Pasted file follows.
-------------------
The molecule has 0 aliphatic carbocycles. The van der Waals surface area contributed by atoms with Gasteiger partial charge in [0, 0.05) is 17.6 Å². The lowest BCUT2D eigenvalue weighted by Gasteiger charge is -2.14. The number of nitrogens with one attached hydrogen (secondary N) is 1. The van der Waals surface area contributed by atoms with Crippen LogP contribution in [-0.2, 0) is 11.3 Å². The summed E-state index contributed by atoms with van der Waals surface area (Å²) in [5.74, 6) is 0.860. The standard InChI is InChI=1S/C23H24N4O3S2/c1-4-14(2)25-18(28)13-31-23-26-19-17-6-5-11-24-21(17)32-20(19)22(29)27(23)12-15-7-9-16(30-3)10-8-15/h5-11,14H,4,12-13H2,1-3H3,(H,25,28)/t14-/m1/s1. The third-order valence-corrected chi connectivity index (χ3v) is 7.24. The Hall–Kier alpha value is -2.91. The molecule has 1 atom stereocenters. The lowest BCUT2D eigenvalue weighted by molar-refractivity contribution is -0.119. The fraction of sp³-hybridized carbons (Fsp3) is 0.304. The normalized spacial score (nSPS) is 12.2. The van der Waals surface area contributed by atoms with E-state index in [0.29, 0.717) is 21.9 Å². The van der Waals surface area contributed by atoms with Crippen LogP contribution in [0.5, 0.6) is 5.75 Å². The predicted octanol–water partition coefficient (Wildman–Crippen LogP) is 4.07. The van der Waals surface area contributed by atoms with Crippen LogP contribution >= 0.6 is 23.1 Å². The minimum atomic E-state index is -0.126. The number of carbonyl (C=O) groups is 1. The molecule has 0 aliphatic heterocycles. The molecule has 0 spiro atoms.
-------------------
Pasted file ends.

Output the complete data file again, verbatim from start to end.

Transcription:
The molecule has 0 aliphatic carbocycles. The van der Waals surface area contributed by atoms with Gasteiger partial charge in [0, 0.05) is 17.6 Å². The lowest BCUT2D eigenvalue weighted by Gasteiger charge is -2.14. The number of nitrogens with one attached hydrogen (secondary N) is 1. The van der Waals surface area contributed by atoms with Crippen LogP contribution in [-0.2, 0) is 11.3 Å². The summed E-state index contributed by atoms with van der Waals surface area (Å²) in [5.74, 6) is 0.860. The standard InChI is InChI=1S/C23H24N4O3S2/c1-4-14(2)25-18(28)13-31-23-26-19-17-6-5-11-24-21(17)32-20(19)22(29)27(23)12-15-7-9-16(30-3)10-8-15/h5-11,14H,4,12-13H2,1-3H3,(H,25,28)/t14-/m1/s1. The third-order valence-corrected chi connectivity index (χ3v) is 7.24. The Hall–Kier alpha value is -2.91. The molecule has 1 atom stereocenters. The lowest BCUT2D eigenvalue weighted by molar-refractivity contribution is -0.119. The fraction of sp³-hybridized carbons (Fsp3) is 0.304. The normalized spacial score (nSPS) is 12.2. The van der Waals surface area contributed by atoms with E-state index in [0.29, 0.717) is 21.9 Å². The van der Waals surface area contributed by atoms with Crippen LogP contribution in [0.5, 0.6) is 5.75 Å². The predicted octanol–water partition coefficient (Wildman–Crippen LogP) is 4.07. The van der Waals surface area contributed by atoms with Crippen LogP contribution >= 0.6 is 23.1 Å². The minimum atomic E-state index is -0.126. The number of carbonyl (C=O) groups is 1. The molecule has 0 aliphatic heterocycles. The molecule has 0 spiro atoms.